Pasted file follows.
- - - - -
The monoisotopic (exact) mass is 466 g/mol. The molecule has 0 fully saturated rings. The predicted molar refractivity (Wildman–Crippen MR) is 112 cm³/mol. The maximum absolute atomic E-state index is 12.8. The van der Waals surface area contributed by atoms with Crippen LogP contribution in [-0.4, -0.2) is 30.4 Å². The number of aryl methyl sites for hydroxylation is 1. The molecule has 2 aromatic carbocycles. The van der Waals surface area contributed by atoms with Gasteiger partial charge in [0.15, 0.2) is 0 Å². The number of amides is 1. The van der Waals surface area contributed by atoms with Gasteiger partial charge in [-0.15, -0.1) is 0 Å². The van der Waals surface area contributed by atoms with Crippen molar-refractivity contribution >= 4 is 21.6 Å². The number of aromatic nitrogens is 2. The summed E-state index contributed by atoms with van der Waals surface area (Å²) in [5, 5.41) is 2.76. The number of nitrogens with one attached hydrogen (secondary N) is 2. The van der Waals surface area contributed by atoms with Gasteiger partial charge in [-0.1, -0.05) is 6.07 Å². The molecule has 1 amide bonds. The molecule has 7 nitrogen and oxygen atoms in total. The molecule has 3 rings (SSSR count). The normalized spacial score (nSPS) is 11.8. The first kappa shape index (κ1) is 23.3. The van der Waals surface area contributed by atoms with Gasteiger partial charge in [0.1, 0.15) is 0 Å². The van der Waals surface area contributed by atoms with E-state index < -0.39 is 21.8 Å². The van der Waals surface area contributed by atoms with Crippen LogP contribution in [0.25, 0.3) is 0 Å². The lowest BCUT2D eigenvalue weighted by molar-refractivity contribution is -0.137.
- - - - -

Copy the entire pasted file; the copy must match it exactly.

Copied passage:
The monoisotopic (exact) mass is 466 g/mol. The molecule has 0 fully saturated rings. The predicted molar refractivity (Wildman–Crippen MR) is 112 cm³/mol. The maximum absolute atomic E-state index is 12.8. The van der Waals surface area contributed by atoms with Crippen LogP contribution in [-0.4, -0.2) is 30.4 Å². The number of aryl methyl sites for hydroxylation is 1. The molecule has 2 aromatic carbocycles. The van der Waals surface area contributed by atoms with Gasteiger partial charge in [0.15, 0.2) is 0 Å². The number of amides is 1. The van der Waals surface area contributed by atoms with Gasteiger partial charge in [-0.15, -0.1) is 0 Å². The van der Waals surface area contributed by atoms with Crippen molar-refractivity contribution >= 4 is 21.6 Å². The number of aromatic nitrogens is 2. The summed E-state index contributed by atoms with van der Waals surface area (Å²) in [5, 5.41) is 2.76. The number of nitrogens with one attached hydrogen (secondary N) is 2. The van der Waals surface area contributed by atoms with Gasteiger partial charge in [-0.1, -0.05) is 6.07 Å². The molecule has 1 amide bonds. The molecule has 7 nitrogen and oxygen atoms in total. The molecule has 3 rings (SSSR count). The normalized spacial score (nSPS) is 11.8. The first kappa shape index (κ1) is 23.3. The van der Waals surface area contributed by atoms with Gasteiger partial charge in [0.1, 0.15) is 0 Å². The van der Waals surface area contributed by atoms with E-state index < -0.39 is 21.8 Å². The van der Waals surface area contributed by atoms with Crippen LogP contribution in [0.25, 0.3) is 0 Å². The lowest BCUT2D eigenvalue weighted by molar-refractivity contribution is -0.137.